Sexual behavior was assessed in the retrospective morning assessments. The outcome is a nominal indicator of no sexual activity i. Undergraduates who drank at least moderately i. Invited participants provided informed consent for the study, completed a set of baseline questionnaires, and were then trained in the use of the PDA.

In addition, participants completed a self-initiated assessment each morning shortly after waking, which included assessments of sexual behavior not likely to be captured by the random prompts. The longitudinal burst de was structured such that participants did the experience sampling in six measurement bursts over the course of three semesters. The first burst was two weeks long, and each of the remaining bursts was one-week duration. Additional detail is in Simons, Wills, and Neal We tested a multilevel multinomial regression analysis in Mplus 7.

The outcome was a 4-category nominal variable reflecting sexual behavior each night no sex no oral sex or intercourse , oral sex oral sex but not intercourse , protected intercourse, unprotected intercourse. We included participants who reported at least one instance of oral sex or intercourse. Six orthogonal day of the week indicators, elapsed days days since beginning the study , and nighttime intoxication were Level 1 daily level predictors. Effortful control, reactivity, average partner relationship, gender, and university site were Level 2 person level predictors. We included a quadratic term for nighttime intoxication to test hypothesized curvilinear effects.

Finally, cross-level interactions of effortful control, reactivity, partner relationship, and gender on the within-person intoxication effects were included to test hypothesized moderating effects. Continuous L1 predictors were centered at the person-mean and all L2 predictors were centered at the grand mean. Random variance in the elapsed day and intoxication slopes was evaluated. However, there was not evidence of substantial random slope variance and hence the slopes were treated as fixed effects. The outcomes had random intercepts, which were allowed to freely covary.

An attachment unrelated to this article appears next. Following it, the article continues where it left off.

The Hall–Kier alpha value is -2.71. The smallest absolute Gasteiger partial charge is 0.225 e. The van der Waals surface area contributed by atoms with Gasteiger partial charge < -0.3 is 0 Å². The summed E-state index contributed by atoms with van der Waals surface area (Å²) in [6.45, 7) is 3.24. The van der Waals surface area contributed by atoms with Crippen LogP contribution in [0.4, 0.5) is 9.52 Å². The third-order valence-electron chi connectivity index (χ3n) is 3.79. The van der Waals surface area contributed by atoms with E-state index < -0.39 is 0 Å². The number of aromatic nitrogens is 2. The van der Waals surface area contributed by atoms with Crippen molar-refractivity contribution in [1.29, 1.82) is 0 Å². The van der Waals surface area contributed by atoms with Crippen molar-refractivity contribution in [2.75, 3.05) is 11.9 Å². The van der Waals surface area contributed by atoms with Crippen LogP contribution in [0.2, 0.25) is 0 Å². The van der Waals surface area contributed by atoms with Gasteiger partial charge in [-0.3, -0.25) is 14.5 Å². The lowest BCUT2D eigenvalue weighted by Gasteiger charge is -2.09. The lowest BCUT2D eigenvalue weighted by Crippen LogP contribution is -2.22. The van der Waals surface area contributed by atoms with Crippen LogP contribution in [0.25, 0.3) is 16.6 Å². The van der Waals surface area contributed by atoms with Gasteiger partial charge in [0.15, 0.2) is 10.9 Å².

Model diagnostics e. Compliance with the experience sampling protocol was good. Participants in the analysis sample provided an average of Participants reported having oral sex on 9. Participants did not use protection from STDs or pregnancy on Participants reported drinking on Table 1 contains summary statistics. Between-person correlations are presented in Table 2. Consistent with expectation, effortful control was inversely associated with degree of intoxication and positively associated with mean length of relationships with sexual partners.

In contrast, reactivity was associated with greater degree of intoxication and marginally correlated with tending to know partners less i. Other associations between self-control traits and sexual behavior were not ificant. Heavier drinkers reported having oral sex and intercourse on a higher proportion of days.

Sexual activity and use of protection were modestly inversely associated. Male gender was positively associated with drinking level, but was not associated with any of the sexual behavior variables. Intoxication, partner relationship, oral sex, intercourse, and protection are the person-means across days. In contrast to the analysis, Oral sex in this context refers to all instances of oral sex irrespective of engaging in intercourse. We tested the multilevel multinomial regression model described in the analysis plan. The analysis includes 6, days nested in persons. This resulted in retaining only the effortful control and reactivity effects on the intoxication quadratic term.

The final model are in Table 3. Table 4 presents a reparameterization of the model, to show effects on the contrast of protected vs. Day of the week, elapsed day, and site are included as covariates but not depicted due to space limitations. are mutually exclusive. The oral sex category refers to nights that oral sex but no intercourse occurred.

Multilevel Multinomial Regression — Unprotected intercourse reference category.